Spoiler alert: who do you think is in the suit?

The secondary characters were hit and miss in this movie, I thought both Pepper Potts and Rhodey had a little bit more to do than in previous films, but I still thought both of them got short changed. Rhodey only has a couple brief scenes in the first half of the movie and they are mostly played for comic relief. When he gets a couple chances to really show some action chops, he gets taken out way too easily, and even in the final battle he only gets a couple brief moments to shine. I think Pepper fares better, especially because she gets to don the armor momentarily and it’s an awesome moment where she’s able to save Tony for a change. And especially awesome in that it happens at least twice during the movie. It’s rare these days to see many strong female characters in superhero movies and it’s great that Marvel has two of them right now in Pepper Potts and Black Widow. But at the same time I hate that while she gets to play the strong, capable woman, she’s also relegated to being the damsel in distress as well as the bait. Sometimes in this movie it’s one step forward and two steps back.

I haven’t even gotten to the villains yet. One of the biggest love it or hate it moments in this movie is the Mandarin reveal. Since I don’t follow the comics and my only experience with the Mandarin was in the pretty poor animated Invincible Iron Man I was not at all mad about the bait and switch. I thought it was intelligent, funny, and amazing that it was such a surprise in this day and age. It really helped to quiet down all the early complaints about Ben Kingsley not being Asian. I did have a bit of a problem with the overtaking of the airwaves. With television being available through so many different sources, broadcast, cable, satellite, internet, it’s harder and harder to believe that someone can remotely take over every single station at once, it was especially annoying because it felt like this had been going on for months now and yet it was still a complete and total shock to everyone working at the television station? As for the lava-men-like Extremis projects? I liked the visual representation of how they glowed red, but I thought that the pseudo-science of how they actually worked was too implausible. Instead of nanobots, which is still fairly far fetched, they explained that it was an empty slot in the brain that they replaced with new DNA. The amount of energy needed to repair that level of damage and/or create that much heat needed to melt metal is not only massive, but very hard to imagine as something physically able to do by the human body. On top of that, Guy Pearce’s presence as a villain left something to be desired. I thought he handled the slimy businessman/potential suitor role fairly well, but he just wasn’t menacing enough in the end, and his plan was poorly defined. It is there, and can be explained, but it shouldn’t really have to be explained, it should be fairly simple and obvious.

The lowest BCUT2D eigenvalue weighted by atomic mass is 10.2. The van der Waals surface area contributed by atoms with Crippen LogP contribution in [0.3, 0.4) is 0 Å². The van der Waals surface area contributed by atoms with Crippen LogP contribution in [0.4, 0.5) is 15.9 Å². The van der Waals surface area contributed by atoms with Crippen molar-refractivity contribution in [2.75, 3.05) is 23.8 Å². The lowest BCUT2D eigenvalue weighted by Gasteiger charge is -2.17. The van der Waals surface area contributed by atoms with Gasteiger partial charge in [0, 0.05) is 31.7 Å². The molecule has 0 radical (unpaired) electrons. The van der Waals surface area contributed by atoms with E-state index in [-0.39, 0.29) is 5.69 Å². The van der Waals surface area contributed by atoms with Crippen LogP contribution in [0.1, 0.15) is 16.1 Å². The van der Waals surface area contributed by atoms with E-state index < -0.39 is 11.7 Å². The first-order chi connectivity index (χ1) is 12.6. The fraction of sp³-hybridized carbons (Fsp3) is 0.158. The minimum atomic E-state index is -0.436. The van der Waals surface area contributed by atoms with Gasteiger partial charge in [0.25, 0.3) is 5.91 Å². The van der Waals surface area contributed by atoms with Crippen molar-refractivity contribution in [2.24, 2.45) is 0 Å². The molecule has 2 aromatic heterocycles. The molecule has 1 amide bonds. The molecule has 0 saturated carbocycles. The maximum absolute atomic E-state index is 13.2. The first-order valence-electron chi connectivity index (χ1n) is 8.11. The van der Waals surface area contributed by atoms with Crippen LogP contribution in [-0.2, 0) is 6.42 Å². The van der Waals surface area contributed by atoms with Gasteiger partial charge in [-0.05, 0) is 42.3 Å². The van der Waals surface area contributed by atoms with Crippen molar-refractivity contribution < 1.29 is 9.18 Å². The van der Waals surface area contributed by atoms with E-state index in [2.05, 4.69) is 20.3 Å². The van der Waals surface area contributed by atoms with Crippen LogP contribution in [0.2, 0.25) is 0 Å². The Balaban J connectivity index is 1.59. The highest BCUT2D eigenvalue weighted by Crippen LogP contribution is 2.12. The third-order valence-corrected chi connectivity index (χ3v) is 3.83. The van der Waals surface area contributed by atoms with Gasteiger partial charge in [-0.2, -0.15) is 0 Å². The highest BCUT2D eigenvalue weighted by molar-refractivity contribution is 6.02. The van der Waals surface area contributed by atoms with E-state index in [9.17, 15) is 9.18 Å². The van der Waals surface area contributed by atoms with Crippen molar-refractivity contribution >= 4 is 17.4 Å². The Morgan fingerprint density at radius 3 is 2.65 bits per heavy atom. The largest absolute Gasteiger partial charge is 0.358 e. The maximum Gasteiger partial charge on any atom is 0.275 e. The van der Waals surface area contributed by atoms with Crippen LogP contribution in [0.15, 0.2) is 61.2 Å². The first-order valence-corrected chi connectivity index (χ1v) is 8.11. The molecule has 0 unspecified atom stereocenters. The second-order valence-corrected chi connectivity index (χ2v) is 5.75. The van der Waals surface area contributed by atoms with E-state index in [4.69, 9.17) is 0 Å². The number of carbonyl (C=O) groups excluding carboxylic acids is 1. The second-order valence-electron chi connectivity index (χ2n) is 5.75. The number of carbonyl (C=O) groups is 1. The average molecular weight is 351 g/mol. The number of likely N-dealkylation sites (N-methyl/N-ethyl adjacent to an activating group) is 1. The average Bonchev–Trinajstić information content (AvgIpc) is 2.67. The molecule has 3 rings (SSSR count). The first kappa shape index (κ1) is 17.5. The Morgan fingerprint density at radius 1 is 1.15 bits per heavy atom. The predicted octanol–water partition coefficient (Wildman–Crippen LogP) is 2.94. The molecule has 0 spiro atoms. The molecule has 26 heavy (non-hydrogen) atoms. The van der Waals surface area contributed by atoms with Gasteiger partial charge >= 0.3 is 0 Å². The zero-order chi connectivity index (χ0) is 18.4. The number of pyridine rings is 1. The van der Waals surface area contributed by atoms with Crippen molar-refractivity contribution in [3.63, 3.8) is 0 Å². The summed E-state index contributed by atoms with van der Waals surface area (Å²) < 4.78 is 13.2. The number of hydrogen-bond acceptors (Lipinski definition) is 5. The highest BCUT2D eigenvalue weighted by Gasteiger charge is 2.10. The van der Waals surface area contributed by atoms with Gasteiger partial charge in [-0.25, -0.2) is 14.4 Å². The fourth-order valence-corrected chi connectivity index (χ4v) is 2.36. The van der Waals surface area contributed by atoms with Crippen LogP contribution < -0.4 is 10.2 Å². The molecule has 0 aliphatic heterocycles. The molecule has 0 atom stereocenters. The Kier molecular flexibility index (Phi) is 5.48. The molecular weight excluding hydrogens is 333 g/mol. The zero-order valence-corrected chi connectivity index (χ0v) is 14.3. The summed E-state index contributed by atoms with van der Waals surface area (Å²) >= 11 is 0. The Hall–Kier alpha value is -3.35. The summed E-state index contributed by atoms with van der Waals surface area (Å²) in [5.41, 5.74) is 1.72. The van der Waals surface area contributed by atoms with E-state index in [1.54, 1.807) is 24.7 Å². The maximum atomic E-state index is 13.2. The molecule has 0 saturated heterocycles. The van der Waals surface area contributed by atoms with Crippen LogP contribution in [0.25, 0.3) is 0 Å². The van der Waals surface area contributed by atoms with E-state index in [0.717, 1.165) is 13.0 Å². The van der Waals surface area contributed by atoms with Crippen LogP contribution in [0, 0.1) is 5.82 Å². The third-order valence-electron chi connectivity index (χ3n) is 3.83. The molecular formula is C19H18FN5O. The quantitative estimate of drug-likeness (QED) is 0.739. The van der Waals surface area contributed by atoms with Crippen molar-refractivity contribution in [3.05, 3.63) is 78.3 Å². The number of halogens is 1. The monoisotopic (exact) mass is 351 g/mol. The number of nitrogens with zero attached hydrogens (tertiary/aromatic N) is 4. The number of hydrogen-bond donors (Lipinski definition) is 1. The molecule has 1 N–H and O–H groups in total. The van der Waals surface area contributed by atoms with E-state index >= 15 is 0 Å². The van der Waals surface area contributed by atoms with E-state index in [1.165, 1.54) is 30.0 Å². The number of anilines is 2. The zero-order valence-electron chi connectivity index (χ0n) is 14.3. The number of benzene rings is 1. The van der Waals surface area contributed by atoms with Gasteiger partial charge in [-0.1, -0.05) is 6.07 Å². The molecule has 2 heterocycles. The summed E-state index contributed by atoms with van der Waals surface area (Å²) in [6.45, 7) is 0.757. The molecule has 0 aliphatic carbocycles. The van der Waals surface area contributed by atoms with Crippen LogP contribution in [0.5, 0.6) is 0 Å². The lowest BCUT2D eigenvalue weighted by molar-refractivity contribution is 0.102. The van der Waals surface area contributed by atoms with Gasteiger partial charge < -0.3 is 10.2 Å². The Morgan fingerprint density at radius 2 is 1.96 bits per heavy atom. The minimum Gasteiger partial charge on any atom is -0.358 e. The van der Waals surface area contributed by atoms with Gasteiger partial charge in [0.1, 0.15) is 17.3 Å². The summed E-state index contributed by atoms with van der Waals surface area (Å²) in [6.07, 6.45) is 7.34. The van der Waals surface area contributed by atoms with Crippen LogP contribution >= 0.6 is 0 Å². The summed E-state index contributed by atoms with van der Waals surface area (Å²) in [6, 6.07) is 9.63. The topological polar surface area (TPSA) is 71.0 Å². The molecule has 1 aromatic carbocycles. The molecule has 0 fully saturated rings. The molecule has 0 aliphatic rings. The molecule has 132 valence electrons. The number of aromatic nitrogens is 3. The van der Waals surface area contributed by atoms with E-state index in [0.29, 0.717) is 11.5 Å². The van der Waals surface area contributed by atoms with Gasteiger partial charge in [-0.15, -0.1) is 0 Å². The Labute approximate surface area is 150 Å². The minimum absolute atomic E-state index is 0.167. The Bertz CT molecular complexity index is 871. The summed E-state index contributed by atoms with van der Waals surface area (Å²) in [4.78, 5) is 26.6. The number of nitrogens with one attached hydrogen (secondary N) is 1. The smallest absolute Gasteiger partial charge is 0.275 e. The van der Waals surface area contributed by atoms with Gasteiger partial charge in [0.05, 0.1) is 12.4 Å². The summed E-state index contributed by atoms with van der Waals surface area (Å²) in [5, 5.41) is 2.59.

He's not the Mandarin that I used to know, even though I never knew any Mandarin.

He’s not the Mandarin that I used to know, even though I never knew any Mandarin.

Iron Man 3 had a lot of action, a lot of humor, and a lot of drama. But I don’t think it got them in quite the right combination. It’s still a pretty impressive Marvel movie with a lot of great moments, and I’ll never get tired of seeing Robert Downey Jr. playing Tony Stark, but at the end of the day there was just a lot to be desired. This movie had a lot to live up to after the massive success of the Avengers and the relative disappointment of Iron Man 2. And while I’m one of the fewer people that thought Iron Man 2 was a great movie, I think Iron Man 3 falls right around the same level if not a little bit lower. I’ll happily watch it again once it hits home video, but for now I’m waiting for Man of Steel. Until next time, this has been Bubbawheat for Flights, Tights, and Movie Nights.

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About Bubbawheat

I'm a comic book movie enthusiast who has watched and reviewed over 300 superhero and comic book movies in the past four years, my goal is to continue to find and watch and review every superhero movie ever made.

Posted on May 15, 2013, in 10's movies, Marvel and tagged , , , , . Bookmark the permalink. 11 Comments.

  1. Fine look at this, bw. Entertaining film, but the more I think on it the more I fall in line with you. I do remember reading the Iron Man/Mandarin comics and it was a disappointment when the reveal arrived (though the humor lessened the blow). And I really didn’t like the Extremis project for exactly the same points you noted.